Our program has external accreditation. Is it necessary for us to submit documentation of our assessment endeavors to the University Assessment Committee?
It is necessary for all degree programs, regardless of degree program external accreditation, to engage in some form of annual assessment reporting.  In order to reduce any duplication in assessment reporting, the UAC will accept any assessment reporting format.  It is not necessary for you to fill out the “Annual Assessment Reporting Template” in order to submit a report to the UAC.  If your external accreditation agency already has a report format that you submit to them annually, simply send the UAC the same report that you send to your accreditors.  If you have an annual reporting process for external accreditors, but no pre-determined reporting format, the template provided may be useful in reporting to both the UAC and external accrediting agency.  Please contact your external accrediting agency to ensure the reporting process fulfills your external accreditation annual reporting requirements.  If you have any questions or concerns about how to align your annual external accreditors’ reporting with NAU’s process, please don’t hesitate to contact our Office or the UAC for assistance.  


What will happen with our annual assessment report once it is provided to the University Assessment Committee?

Following submission of your annual assessment report to the University Assessment Committee (UAC), UAC members will review it and provide feedback using the Annual Assessment Report Feedback Rubric, regardless of whether or not you used the Annual Assessment Reporting Template. The Report will be archived on the UAC website (click here to go to the archive which is in revision and will becomplete in Summer 2013).  The primary contact(s) for your report will receive the completed feedback rubric to share with program faculty. The feedback rubric will be placed in a special password-protected archive on the University Assessment Committee website, and will only be accessible through request by the primary contact or department/ program chair. The feedback rubric will also be used to determine whether you are eligible for a Seal of Assessment Excellence of a Letter of Commendation.  Click here to read more about our Assessment Awards.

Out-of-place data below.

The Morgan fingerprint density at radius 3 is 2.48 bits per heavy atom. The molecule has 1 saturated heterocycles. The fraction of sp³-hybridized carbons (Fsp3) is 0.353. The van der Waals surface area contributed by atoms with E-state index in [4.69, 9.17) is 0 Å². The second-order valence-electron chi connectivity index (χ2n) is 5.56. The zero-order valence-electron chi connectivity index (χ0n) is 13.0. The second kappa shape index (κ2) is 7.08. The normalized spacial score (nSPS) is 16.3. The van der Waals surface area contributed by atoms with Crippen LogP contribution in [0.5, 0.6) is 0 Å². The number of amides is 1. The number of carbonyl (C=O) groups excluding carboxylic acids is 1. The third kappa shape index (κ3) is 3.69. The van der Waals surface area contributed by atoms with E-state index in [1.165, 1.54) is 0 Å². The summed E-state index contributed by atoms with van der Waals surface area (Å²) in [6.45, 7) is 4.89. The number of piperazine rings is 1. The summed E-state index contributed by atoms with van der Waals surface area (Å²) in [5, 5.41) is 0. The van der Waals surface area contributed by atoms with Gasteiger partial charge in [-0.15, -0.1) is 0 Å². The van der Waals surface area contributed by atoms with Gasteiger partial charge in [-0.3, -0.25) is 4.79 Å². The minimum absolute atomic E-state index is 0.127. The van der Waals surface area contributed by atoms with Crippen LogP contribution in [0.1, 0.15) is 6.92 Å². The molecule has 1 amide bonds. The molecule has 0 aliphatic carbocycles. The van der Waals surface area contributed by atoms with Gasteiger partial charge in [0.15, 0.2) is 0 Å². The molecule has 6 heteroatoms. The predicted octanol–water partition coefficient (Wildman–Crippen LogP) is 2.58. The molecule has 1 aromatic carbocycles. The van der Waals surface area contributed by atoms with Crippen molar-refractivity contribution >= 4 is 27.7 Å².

You can follow up on the rubric feedback provided by UAC members by contacting Sue Pieper at OCLDAA to schedule a Café Meeting.  The Café Meeting, offered jointly by the UAC and the OCLDAA is a new, informal opportunity for faculty to discuss how to bolster their assessment efforts to answer meaningful questions about their students’ learning. Additionally, program faculty can contact K. Laurie Dickson at OCLDAA to ask questions, obtain consultation from the OCLDAA, or request other assistance.